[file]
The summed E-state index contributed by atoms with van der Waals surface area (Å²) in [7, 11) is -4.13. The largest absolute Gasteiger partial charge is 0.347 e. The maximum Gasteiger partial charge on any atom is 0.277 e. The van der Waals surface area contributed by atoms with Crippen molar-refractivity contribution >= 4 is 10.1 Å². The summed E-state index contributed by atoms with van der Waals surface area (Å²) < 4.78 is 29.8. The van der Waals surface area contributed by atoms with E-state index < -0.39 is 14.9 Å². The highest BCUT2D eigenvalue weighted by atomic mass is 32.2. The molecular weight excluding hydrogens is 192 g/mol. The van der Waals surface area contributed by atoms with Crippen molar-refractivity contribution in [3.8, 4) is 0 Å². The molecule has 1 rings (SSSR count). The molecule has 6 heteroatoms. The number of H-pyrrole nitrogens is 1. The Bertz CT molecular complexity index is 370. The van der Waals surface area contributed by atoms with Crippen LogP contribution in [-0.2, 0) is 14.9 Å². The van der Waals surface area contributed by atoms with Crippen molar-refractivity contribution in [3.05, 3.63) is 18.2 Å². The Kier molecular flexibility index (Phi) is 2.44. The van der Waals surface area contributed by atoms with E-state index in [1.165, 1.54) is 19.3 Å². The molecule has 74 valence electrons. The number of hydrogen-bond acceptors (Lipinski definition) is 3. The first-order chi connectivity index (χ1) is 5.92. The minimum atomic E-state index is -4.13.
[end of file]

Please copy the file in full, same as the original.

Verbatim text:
The summed E-state index contributed by atoms with van der Waals surface area (Å²) in [7, 11) is -4.13. The largest absolute Gasteiger partial charge is 0.347 e. The maximum Gasteiger partial charge on any atom is 0.277 e. The van der Waals surface area contributed by atoms with Crippen molar-refractivity contribution >= 4 is 10.1 Å². The summed E-state index contributed by atoms with van der Waals surface area (Å²) < 4.78 is 29.8. The van der Waals surface area contributed by atoms with E-state index < -0.39 is 14.9 Å². The highest BCUT2D eigenvalue weighted by atomic mass is 32.2. The molecular weight excluding hydrogens is 192 g/mol. The van der Waals surface area contributed by atoms with Crippen molar-refractivity contribution in [3.8, 4) is 0 Å². The molecule has 1 rings (SSSR count). The molecule has 6 heteroatoms. The number of H-pyrrole nitrogens is 1. The Bertz CT molecular complexity index is 370. The van der Waals surface area contributed by atoms with Crippen LogP contribution in [-0.2, 0) is 14.9 Å². The van der Waals surface area contributed by atoms with Crippen molar-refractivity contribution in [3.05, 3.63) is 18.2 Å². The Kier molecular flexibility index (Phi) is 2.44. The van der Waals surface area contributed by atoms with E-state index in [1.165, 1.54) is 19.3 Å². The molecule has 74 valence electrons. The number of hydrogen-bond acceptors (Lipinski definition) is 3. The first-order chi connectivity index (χ1) is 5.92. The minimum atomic E-state index is -4.13.